During my day job, I handle copyright at an academic library, so I was supremely lucky this year that my manager was able and willing to send me to the […]
The 2020 Census is upon us. After many months of controversy around which questions could or could not be asked (note: citizenship is not a question); come April 1st, 2020, […]
To my fellow LIS Black, Indigenous, and People of Color [Series]: ALA Ethnic Caucuses (and more) Part 2
In this second part, I cover the American Indian Library Association (AILA) and the Black Caucus of the American Library Association (BCALA). At the end I touch on some other non-ALA groups that might be of interest to readers.
Before even starting library school, students can join local and national associations, such as the American Library Association, often at a student rate. Within ALA are five ethnic caucuses: the American Indian Library Association (AILA), the Asian Pacific American Library Association (APALA), the Black Caucus of the American Library Association (BCALA), the Chinese American Library Association (CALA) and REFORMA—the National Association to Promote Library Services to Latinos and the Spanish-Speaking.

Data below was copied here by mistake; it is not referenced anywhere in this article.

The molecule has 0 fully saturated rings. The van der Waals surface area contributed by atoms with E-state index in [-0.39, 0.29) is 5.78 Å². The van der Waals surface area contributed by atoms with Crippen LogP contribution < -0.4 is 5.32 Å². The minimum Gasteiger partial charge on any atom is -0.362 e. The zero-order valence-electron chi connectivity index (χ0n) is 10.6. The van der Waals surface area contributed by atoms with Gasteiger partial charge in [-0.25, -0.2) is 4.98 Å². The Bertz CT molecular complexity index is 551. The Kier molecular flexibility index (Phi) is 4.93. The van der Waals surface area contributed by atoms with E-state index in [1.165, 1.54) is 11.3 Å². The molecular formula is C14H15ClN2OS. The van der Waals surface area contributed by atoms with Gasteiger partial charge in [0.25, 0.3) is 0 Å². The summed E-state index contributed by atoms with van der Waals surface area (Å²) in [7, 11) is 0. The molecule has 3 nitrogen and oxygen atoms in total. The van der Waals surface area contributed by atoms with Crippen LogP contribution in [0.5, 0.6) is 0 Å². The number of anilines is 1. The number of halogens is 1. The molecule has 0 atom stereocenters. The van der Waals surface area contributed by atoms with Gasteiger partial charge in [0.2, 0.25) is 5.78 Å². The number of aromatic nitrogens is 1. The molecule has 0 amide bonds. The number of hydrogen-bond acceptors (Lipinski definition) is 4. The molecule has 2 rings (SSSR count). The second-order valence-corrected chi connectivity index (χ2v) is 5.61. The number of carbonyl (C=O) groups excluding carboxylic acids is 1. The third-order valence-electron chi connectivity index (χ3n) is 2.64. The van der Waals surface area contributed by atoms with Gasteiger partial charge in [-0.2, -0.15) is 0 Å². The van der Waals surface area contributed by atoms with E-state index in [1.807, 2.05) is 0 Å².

Service. Equity. Commitment to communities. These are themes found in both the American Library Association Code of Ethics and the National Association of Social Worker’s Code of Ethics. Indeed, librarians […]
As a hacker for HLS, I am challenged to consider some of the biggest ideas in the field of library and information science. Furthermore, one of the primary questions for […]
When I applied to library school, I knew I was taking a risk. I was finishing up my undergraduate degree in American Ethnic Studies (AES) and my classes were always filled with BIPOC (Black, Indigenous, and people of color). Sure, my English classes, my other major, were full of white people and I had grown up in a predominantly white suburb, but I felt lucky that I had so many positive experiences in AES. But looking around at my MLIS orientation I knew that this would be different. My program, and as an extension the field, looked nothing like me. How was I going to survive three years, especially as an online student?